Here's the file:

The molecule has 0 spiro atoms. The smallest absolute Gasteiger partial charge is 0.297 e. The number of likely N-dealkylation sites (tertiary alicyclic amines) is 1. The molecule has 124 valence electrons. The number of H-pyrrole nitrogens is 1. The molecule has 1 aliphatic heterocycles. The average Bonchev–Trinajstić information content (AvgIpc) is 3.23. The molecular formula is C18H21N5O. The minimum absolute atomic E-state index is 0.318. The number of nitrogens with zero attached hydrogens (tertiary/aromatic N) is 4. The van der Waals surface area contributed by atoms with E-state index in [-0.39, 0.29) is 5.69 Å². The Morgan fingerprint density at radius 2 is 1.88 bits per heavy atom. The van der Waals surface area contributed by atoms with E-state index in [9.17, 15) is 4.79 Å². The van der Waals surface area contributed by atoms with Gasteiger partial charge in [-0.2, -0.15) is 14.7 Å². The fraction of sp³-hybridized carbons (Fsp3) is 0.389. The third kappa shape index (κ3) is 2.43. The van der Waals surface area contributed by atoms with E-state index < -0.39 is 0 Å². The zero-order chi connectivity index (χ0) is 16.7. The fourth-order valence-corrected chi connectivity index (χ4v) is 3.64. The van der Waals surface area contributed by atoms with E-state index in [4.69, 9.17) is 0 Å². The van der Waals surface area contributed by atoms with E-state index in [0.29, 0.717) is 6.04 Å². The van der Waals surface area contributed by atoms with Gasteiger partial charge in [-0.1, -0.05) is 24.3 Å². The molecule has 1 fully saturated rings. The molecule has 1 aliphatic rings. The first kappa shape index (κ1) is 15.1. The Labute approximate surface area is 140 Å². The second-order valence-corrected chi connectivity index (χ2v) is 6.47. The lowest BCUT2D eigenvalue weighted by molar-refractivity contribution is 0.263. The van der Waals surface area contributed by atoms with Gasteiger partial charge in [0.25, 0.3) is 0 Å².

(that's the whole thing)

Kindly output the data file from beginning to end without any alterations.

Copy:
The molecule has 0 spiro atoms. The smallest absolute Gasteiger partial charge is 0.297 e. The number of likely N-dealkylation sites (tertiary alicyclic amines) is 1. The molecule has 124 valence electrons. The number of H-pyrrole nitrogens is 1. The molecule has 1 aliphatic heterocycles. The average Bonchev–Trinajstić information content (AvgIpc) is 3.23. The molecular formula is C18H21N5O. The minimum absolute atomic E-state index is 0.318. The number of nitrogens with zero attached hydrogens (tertiary/aromatic N) is 4. The van der Waals surface area contributed by atoms with E-state index in [-0.39, 0.29) is 5.69 Å². The Morgan fingerprint density at radius 2 is 1.88 bits per heavy atom. The van der Waals surface area contributed by atoms with E-state index in [9.17, 15) is 4.79 Å². The van der Waals surface area contributed by atoms with Gasteiger partial charge in [-0.2, -0.15) is 14.7 Å². The fraction of sp³-hybridized carbons (Fsp3) is 0.389. The third kappa shape index (κ3) is 2.43. The van der Waals surface area contributed by atoms with E-state index < -0.39 is 0 Å². The zero-order chi connectivity index (χ0) is 16.7. The fourth-order valence-corrected chi connectivity index (χ4v) is 3.64. The van der Waals surface area contributed by atoms with E-state index in [4.69, 9.17) is 0 Å². The van der Waals surface area contributed by atoms with E-state index in [0.29, 0.717) is 6.04 Å². The van der Waals surface area contributed by atoms with Gasteiger partial charge in [-0.1, -0.05) is 24.3 Å². The molecule has 1 fully saturated rings. The molecule has 1 aliphatic rings. The first kappa shape index (κ1) is 15.1. The Labute approximate surface area is 140 Å². The second-order valence-corrected chi connectivity index (χ2v) is 6.47. The lowest BCUT2D eigenvalue weighted by molar-refractivity contribution is 0.263. The van der Waals surface area contributed by atoms with Gasteiger partial charge in [0.25, 0.3) is 0 Å².